While it’s true that a normal platypus is incapable of flight, the Odd Mammals at Plaidypus have quite a bit of experience under their belt when it comes to removing the data headaches from Charter Aviation MRO. We’re going to focus on Charter Operators in this article and the challenges they face with disparate MRO systems, pilot data and in many cases, heaps of paperwork. So, what does it take to make your aircraft PM and MRO running smoothly?
So, what is the big deal with this data? Well, let’s break it down:
- Pilots enter their flight logs in a variety of formats:
- Stand-alone mobile app
- Paper flight log
- In excel/pdf or other software on a laptop
- Charter operators tend to have equipment from a variety of manufacturers or OEMs. Each one has their own digital maintenance tools that don’t talk to one another (as referenced here in this 2020 Aerospace Tech Review Article).
- Further, pilot log data is aggregated and/or re-entered into these systems causing double-entry
Consequently, the two big challenges from this are that:
- Human error can cause cascading issues in your cycle and hour-based Maintenance
- This process places a lot of work and rework on your staff
Charter Aviation MRO data starts with your Pilots
Above all else, data starts with the pilot – it’s their log data that drives your MRO. In other words, pilot data allows each aircraft’s MRO routine to get the data it needs to run by itself. Initial data on an aircraft is set at the start, and after that, data sent from pilot logs for each aircraft helps automate the MRO activities.
When pilots enter their log data after each flight leg, and/or at the end of a trip, we want to make sure that the data is:
- Validated – there is no chance of, for example, entering a HOBBS IN value that is lower than your HOBBS OUT value.
- Simple – requires little to no typed or written information that can increase entry time or errors.
- Associated – the method of entry inherently understand which aircraft the data is for, AND which engines and/or props are on wing.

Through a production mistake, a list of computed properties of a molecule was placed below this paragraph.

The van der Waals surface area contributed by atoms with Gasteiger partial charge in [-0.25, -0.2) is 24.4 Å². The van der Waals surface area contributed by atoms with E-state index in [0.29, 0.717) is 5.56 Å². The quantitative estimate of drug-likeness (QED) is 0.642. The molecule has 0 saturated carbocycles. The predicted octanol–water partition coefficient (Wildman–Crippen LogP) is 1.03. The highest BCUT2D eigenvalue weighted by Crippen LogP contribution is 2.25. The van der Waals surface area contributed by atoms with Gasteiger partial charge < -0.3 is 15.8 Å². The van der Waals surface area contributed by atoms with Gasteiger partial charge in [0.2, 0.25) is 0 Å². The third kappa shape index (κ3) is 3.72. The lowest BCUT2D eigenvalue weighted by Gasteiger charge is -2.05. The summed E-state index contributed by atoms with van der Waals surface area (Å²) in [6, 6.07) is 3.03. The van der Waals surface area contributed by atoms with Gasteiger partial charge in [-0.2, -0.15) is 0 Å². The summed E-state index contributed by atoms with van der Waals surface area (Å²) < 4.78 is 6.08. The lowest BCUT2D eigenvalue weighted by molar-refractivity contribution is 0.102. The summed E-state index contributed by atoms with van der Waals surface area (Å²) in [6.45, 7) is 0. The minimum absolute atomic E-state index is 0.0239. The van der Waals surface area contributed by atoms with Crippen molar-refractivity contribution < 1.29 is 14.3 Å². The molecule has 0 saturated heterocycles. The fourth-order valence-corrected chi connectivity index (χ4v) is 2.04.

If we can validate and associate data in a simple way that pilots understand, we stand a chance to keep preventative maintenance running smoothly back at the hangar for your MRO and aircraft’s Preventative Maintenance activities.
Getting things talking
So, where do we start? We simply start with the software or manual systems that you are using today. That is the good news. In many cases, you don’t have to get rid of everything. You simply need to figure out what processes you’re trying to improve and identify the technology that will make them better.
If you’ve been using paper this whole time, you’re not alone. Chances are you’ve been cobbling your data together between physical and digital formats for awhile. We’ve seen first-hand the storage, double-entry and data error challenges that this introduces to your aviation operation.
Where do I go from here?
Eventually, your operation gets to a point where you need to evolve your process to increase efficiency. Here are three things you can do today to get this process started:
- Get your team involved in the process. Your team will quickly highlight inefficiencies. You can also check out the top of our 10-part series on selecting software for more.
- Next, document your process – or hire someone help you document it. Documentation not only allows you to see what your process looks like today, but where it is causing you the most trouble.
- Finally, take an inventory of any software you are using. Does your current software support Application Programming Interfaces (APIs)? If it does, you can keep your existing software. Otherwise, it is time to look at new software options.
Charter Aviation MRO and Plaidypus
Plaidypus works with both Charter Aviation as well as Commercial Aviation clients. More importantly, we are experts at developing processes and tying them to digital transformation. We help processes run better through software. Consequently, we’ve built software to manage Aviation LLP as well as making data flow from Pilot to MRO. We promise we don’t bite, so if you want to get in touch to discuss your challenges, let us know: